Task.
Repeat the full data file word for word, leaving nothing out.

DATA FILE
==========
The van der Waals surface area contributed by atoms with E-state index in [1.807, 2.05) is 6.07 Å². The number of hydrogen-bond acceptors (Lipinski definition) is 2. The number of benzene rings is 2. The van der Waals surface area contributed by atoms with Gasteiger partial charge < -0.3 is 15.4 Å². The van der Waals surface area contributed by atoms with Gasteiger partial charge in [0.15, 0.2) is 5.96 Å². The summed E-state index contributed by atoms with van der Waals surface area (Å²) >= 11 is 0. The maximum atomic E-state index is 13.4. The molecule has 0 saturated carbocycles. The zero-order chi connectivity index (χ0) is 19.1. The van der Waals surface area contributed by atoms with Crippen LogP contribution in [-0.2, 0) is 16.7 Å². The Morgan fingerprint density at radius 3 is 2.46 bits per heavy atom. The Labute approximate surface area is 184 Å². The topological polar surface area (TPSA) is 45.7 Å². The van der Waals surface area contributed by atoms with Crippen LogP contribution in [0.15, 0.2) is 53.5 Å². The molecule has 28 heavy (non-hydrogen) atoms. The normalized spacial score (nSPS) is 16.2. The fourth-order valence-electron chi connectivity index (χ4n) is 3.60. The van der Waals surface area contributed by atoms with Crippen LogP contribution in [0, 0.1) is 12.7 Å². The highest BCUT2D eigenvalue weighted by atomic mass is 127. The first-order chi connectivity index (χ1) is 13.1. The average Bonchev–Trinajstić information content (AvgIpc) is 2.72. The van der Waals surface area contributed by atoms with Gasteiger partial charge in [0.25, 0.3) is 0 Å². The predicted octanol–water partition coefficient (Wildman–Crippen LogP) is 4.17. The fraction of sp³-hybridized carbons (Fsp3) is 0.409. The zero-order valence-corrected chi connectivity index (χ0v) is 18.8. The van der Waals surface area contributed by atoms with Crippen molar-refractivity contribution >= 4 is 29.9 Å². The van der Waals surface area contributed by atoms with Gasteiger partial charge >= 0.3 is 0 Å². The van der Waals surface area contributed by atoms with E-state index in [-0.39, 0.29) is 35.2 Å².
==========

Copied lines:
The van der Waals surface area contributed by atoms with E-state index in [1.807, 2.05) is 6.07 Å². The number of hydrogen-bond acceptors (Lipinski definition) is 2. The number of benzene rings is 2. The van der Waals surface area contributed by atoms with Gasteiger partial charge < -0.3 is 15.4 Å². The van der Waals surface area contributed by atoms with Gasteiger partial charge in [0.15, 0.2) is 5.96 Å². The summed E-state index contributed by atoms with van der Waals surface area (Å²) >= 11 is 0. The maximum atomic E-state index is 13.4. The molecule has 0 saturated carbocycles. The zero-order chi connectivity index (χ0) is 19.1. The van der Waals surface area contributed by atoms with Crippen LogP contribution in [-0.2, 0) is 16.7 Å². The Morgan fingerprint density at radius 3 is 2.46 bits per heavy atom. The Labute approximate surface area is 184 Å². The topological polar surface area (TPSA) is 45.7 Å². The van der Waals surface area contributed by atoms with Crippen LogP contribution in [0.15, 0.2) is 53.5 Å². The molecule has 28 heavy (non-hydrogen) atoms. The normalized spacial score (nSPS) is 16.2. The fourth-order valence-electron chi connectivity index (χ4n) is 3.60. The van der Waals surface area contributed by atoms with Crippen LogP contribution in [0, 0.1) is 12.7 Å². The highest BCUT2D eigenvalue weighted by atomic mass is 127. The first-order chi connectivity index (χ1) is 13.1. The average Bonchev–Trinajstić information content (AvgIpc) is 2.72. The van der Waals surface area contributed by atoms with Gasteiger partial charge in [0.25, 0.3) is 0 Å². The predicted octanol–water partition coefficient (Wildman–Crippen LogP) is 4.17. The fraction of sp³-hybridized carbons (Fsp3) is 0.409. The zero-order valence-corrected chi connectivity index (χ0v) is 18.8. The van der Waals surface area contributed by atoms with Crippen molar-refractivity contribution >= 4 is 29.9 Å². The van der Waals surface area contributed by atoms with Gasteiger partial charge >= 0.3 is 0 Å². The van der Waals surface area contributed by atoms with E-state index in [-0.39, 0.29) is 35.2 Å².